I’m 51. I realize I don’t have forever to live. I want my fifties to be a culmination of my work in the past. I started my ceramics career as a high school teacher at a private boarding school. That’s where I learned to teach a person and not a curriculum - a skill I’m grateful to have. After 6 years there, I decided to focus on my own work. I did shows and exhibits in galleries. I had a studio in Marvel where I had plenty of space, and I could work alone. I spent my late thirties and forties diving into meditation, teaching, and cultivating YUNOMI Pottery Studio.
I’m hoping to spend the next ten years of my life building on the foundations of my past work and pouring energy back into the visions of my art. I’m very excited.
It takes a good healthy ego (not to be confused with a big ego) to be able to try something hard and fail. Healthy ego is a good thing in psychology because it can tolerate discomfort. In the beginning, throwing practice involves many failed attempts. That’s the only way we learn. We must learn how to fail without making it a statement of who we are. Everyone fails. Failure is not only OK, it's necessary. Children do this well. Adults, not so much. The potential for improvement remains locked up when we’re hanging on to pots for dear life and trying not to fail. Learning to master new skills, our heads and bodies slowly coordinate and come together. It’s like learning to play an instrument or swing a bat. It's not easy, and takes passion. People who get good at it are the ones who are willing to fail.
The Spring Classes are finishing up. I'm looking forward to having the time to make my own work and putting my online store together on this website in June. One of my Members, Sarah Roehlk, helped me to make a video on trimming yesterday. It's been a long time in coming! It's on my YouTube channel under Chyako Hashimoto along with other beginning throwing videos I posted earlier. I make these videos to help students integrate what they learn in class, so check them out!
It’s Friday, late afternoon: It’s quiet in the Smiley Building, and I love that feeling. A full year has passed since the beginning of the pandemic, and we’re coming back to some normalcy with the help of the vaccines. Classes started a couple of weeks ago. I’ve revised the website and will add an online shop. The last full year, we’ve managed just with the Members coming into the studio one at a time. I also had a serious knee injury last summer and was down for many months. It wasn’t a bad year to be injured since not much was happening anyway, but it still has been a long journey of recovery. I managed to keep the firings going with the help of the Members - looking back, it was a great excuse for seeing them.
Now it’s the blossom time again in Durango, and surprisingly, I feel a sense of renewal. I’m not going anywhere for a while: I’m not anxious to get out. There is so much to do here, and I’m excited to begin again.
My first pottery teacher, David Hunt, used to come into his ceramics classes in college and give an inspirational talk that related to an assignment. We didn’t really know when it was coming, so we were always surprised and excited when he sat us down for his talks. After he finished, he would then simply go back to his office giving his students the space to work on their own. We were fired up, though we didn’t get much technical information. We learned to figure it out and think about how to execute our vision on our own. In workshops in this country are often taught in the opposite way. They are a chain of demonstrations of how to do things. Both are inspiring, but in different ways. Both are good and needed, but what David did was something rare and true to the spirit of an artist. David Hunt wasn’t a “how to” teacher, but he inspired his students deeply through stories and who he was. Those who sort to get techniques, went out their own to get what they needed, just like how they figured out how to do their assignments. Out of his classes, nationally known potters emerged, and numerous professional potters and teachers. He taught human beings and the heart and soul of pottery making. That lit in many, a fire that’s inextinguishable for the rest of their lives.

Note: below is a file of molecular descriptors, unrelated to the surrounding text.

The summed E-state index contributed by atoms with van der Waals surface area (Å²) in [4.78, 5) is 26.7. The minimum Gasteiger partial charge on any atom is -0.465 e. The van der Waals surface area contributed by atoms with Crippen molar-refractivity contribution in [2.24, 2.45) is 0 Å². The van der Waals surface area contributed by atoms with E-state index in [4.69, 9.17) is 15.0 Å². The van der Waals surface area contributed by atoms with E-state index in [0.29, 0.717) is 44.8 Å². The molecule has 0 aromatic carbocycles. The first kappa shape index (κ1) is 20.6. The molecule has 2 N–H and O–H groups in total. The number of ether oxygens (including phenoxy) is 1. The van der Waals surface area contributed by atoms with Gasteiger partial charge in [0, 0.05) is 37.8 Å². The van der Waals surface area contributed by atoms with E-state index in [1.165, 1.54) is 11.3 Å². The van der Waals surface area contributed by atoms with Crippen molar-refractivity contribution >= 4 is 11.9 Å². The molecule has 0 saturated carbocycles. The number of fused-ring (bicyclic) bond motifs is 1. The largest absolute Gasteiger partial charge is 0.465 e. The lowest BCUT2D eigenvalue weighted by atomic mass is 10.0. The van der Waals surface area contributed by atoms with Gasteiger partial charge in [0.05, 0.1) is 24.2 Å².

Yesterday, someone asked in class, “How can I bring up the wall (of a pot) without collapsing it?” I’d already explained. So how will we learn? We have to jump in and make an attempt. We have to be willing to make mistakes. Magically, we learn in time the mechanism of “how to bring up the wall”. She made an attempt. She jumped in. The pot collapsed. Now she has an experience to build on.
Sometimes I think being an artist is about having the time to dink around in a focused way without needing things to be in a certain way. Perfectionism kills this process. Goals, time limits, and high expectations do, too. One needs to be able to wander following the hunch that comes from deep within. Have you ever felt like time disappeared and you didn’t think about anything else but what you were doing? That is a sign of being in a creative space.
It might seem to others that potters are just making plates and bowls over and over, but that is not so. Every pot is different to us. It takes repetition to sort out a form. In wheel throwing, our bodies have to learn how to work with the force of the spinning wheel. For the same reason athletes practice the same movements over and over, and musicians the same notes, there is mastery that can only be acquired by repetition. It’s a beautiful practice and even a life time seems too short.